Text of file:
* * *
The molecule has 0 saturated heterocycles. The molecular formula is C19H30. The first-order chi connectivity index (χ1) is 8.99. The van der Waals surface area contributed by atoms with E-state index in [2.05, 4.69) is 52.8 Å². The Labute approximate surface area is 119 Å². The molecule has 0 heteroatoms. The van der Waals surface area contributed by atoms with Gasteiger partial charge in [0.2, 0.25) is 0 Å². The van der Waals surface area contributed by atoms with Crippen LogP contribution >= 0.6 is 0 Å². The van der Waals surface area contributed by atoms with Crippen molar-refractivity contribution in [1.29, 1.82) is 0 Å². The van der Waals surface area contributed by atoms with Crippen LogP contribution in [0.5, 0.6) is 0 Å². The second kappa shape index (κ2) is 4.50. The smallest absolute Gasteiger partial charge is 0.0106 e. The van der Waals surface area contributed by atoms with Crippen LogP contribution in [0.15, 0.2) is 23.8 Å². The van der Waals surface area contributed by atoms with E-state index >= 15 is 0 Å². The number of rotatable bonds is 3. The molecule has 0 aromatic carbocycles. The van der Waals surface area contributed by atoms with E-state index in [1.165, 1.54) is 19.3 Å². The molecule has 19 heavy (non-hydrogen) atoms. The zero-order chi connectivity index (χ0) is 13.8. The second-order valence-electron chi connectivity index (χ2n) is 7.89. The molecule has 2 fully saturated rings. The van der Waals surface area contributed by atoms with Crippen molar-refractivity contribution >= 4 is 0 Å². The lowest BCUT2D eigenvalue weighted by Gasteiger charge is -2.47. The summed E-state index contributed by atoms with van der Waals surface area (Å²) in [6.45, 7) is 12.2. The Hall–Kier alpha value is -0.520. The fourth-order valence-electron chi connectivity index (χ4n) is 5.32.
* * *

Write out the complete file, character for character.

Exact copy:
The molecule has 0 saturated heterocycles. The molecular formula is C19H30. The first-order chi connectivity index (χ1) is 8.99. The van der Waals surface area contributed by atoms with E-state index in [2.05, 4.69) is 52.8 Å². The Labute approximate surface area is 119 Å². The molecule has 0 heteroatoms. The van der Waals surface area contributed by atoms with Gasteiger partial charge in [0.2, 0.25) is 0 Å². The van der Waals surface area contributed by atoms with Crippen LogP contribution >= 0.6 is 0 Å². The van der Waals surface area contributed by atoms with Crippen molar-refractivity contribution in [1.29, 1.82) is 0 Å². The van der Waals surface area contributed by atoms with Crippen LogP contribution in [0.5, 0.6) is 0 Å². The second kappa shape index (κ2) is 4.50. The smallest absolute Gasteiger partial charge is 0.0106 e. The van der Waals surface area contributed by atoms with Crippen LogP contribution in [0.15, 0.2) is 23.8 Å². The van der Waals surface area contributed by atoms with E-state index >= 15 is 0 Å². The number of rotatable bonds is 3. The molecule has 0 aromatic carbocycles. The van der Waals surface area contributed by atoms with E-state index in [1.165, 1.54) is 19.3 Å². The molecule has 19 heavy (non-hydrogen) atoms. The zero-order chi connectivity index (χ0) is 13.8. The second-order valence-electron chi connectivity index (χ2n) is 7.89. The molecule has 2 fully saturated rings. The van der Waals surface area contributed by atoms with Crippen molar-refractivity contribution >= 4 is 0 Å². The lowest BCUT2D eigenvalue weighted by Gasteiger charge is -2.47. The summed E-state index contributed by atoms with van der Waals surface area (Å²) in [6.45, 7) is 12.2. The Hall–Kier alpha value is -0.520. The fourth-order valence-electron chi connectivity index (χ4n) is 5.32.